# Extreme dissociation

In this question we push the pH formula to its theoretical limits.

The pH of a solution is defined using logarithms as

$$

pH = -\log_{10}[H^+],

$$

where $[H^+]$ is the concentration of $H^+$ ions in mol/l of the solution.

Imagine that this equation works for any concentration of $H^+$, and imagine that scientists have created conditions in a 100ml sample of pure water in which only one molecule of water has dissociated into $H^+$ and $OH^{-}$ (such conditions are, or course, science fiction!)

What would the pH of this fluid be?

Next imagine that conditions arise in which every single molecule of water dissociates.

What would the pH be now? What assumptions do you make in the calculation?

Under real-world situations, what volume of water would we expect to contain exactly one $H^+$ ion?

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NOTES AND BACKGROUND

This problem uses the concept of dissociation in which molecules of water $H_2O$ dissociate into $H^+$ and $OH^{-}$ ions. In reality, the pH formula given here fails to hold for weak acids or bases because not all of the water in the solution splits into $H^+$ and $OH^-$ ions. Only some of the water will dissociate; the dissociation constant tells you how many molecules split in this way.

Whilst the pH scale is usually quoted as running from 1-14, very strong acids can have zero or even negative pH values, running as low as -20 for superacids .

This problem uses the concept of dissociation in which molecules of water $H_2O$ dissociate into $H^+$ and $OH^{-}$ ions. In reality, the pH formula given here fails to hold for weak acids or bases because not all of the water in the solution splits into $H^+$ and $OH^-$ ions. Only some of the water will dissociate; the dissociation constant tells you how many molecules split in this way.

Whilst the pH scale is usually quoted as running from 1-14, very strong acids can have zero or even negative pH values, running as low as -20 for superacids .

Remember that the pH of water under standard conditions is 7.

1 molecule of water dissociated into $H^+$ and $OH^-$ in 100ml of water.

Thus in 1l of water, there will be 10 molecules of $H^+$.

$\therefore [H^+] = 10\ molecules/l$

By dividing by Avogadro's number, this gives:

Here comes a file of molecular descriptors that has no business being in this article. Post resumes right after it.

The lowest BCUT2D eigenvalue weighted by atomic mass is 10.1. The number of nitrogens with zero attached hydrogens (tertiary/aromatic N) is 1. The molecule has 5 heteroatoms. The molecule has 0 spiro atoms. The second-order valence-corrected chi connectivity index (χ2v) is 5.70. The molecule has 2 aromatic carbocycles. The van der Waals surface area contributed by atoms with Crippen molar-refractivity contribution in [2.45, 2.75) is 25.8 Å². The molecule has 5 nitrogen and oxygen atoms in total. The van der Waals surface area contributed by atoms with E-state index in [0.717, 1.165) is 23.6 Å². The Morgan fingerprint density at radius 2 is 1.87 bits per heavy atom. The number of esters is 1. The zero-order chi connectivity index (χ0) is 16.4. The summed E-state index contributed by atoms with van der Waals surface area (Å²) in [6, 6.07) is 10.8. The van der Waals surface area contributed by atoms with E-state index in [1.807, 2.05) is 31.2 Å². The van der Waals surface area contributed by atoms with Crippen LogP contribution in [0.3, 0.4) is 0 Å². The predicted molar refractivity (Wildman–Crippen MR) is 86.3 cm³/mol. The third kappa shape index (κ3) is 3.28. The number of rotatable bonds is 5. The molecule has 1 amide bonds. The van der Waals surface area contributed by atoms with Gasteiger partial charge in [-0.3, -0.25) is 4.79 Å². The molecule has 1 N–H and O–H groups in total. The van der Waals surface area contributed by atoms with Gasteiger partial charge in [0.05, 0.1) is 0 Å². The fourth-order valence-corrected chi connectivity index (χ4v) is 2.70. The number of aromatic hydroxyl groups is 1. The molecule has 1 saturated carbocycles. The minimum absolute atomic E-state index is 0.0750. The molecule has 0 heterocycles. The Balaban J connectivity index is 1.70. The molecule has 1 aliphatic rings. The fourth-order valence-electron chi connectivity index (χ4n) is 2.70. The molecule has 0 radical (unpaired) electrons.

$ [H^+] = 1.66 \times 10^{-23}\ mol/l$

$$\therefore pH = -log_{10}[H^+] = 22.78\ (2\ d.p.)$$

Under the condition that every molecule of water dissociates, we need to make an assumption that 100ml of water weighs approximately 100g.

Therefore 100ml of water is $\frac{100}{18} = 5.56$ moles

Each mole of water gives 1 mole of $[H^+]$.

Therefore $$[H^+] = \frac{5.56}{0.1} = 55.6 mol/l$$

$$\therefore pH = -log_{10}[H^+] = -1.74$$

Under real world situations, the pH of water is 7.

Therefore $[H^+] = 10^{-7} mol/l = 6.02 \times 10^{16} molecules /l$

Therefore there is a single $H^+$ in $\frac{1}{6.02 \times 10^{16}} = 1.66 \times 10^{-17} l$

### Why do this problem?

This problem provides a good exercise in linking two areas of mathematics: concentration and logarithms. Students will need to flip between the two descriptions of acidity which will require careful, clear thinking. The context is fascinating and this will encourage a 'concrete' and practical engagement with logarithms. It will also help to give some numerical intuition as to the concentrations involved in pH calculations.### Possible approach

This question uses the advanced concept of logarithms but will
also use basic ideas about concentrations and moles. Students will
need to remember basic ideas about the meaning of a 'concentration'
in order to work out the extreme concentrations given in the
problem.

### Key questions

What equations do you need to flip between the pH and the
concentration of $H^+$ ions?

What knowledge of physical chemistry is required to do this
problem?

### Possible extension

Try the final question in the sequence:
Blood Buffers

### Possible support

You might try and get started using the pH formula with the
problem Temperature
pH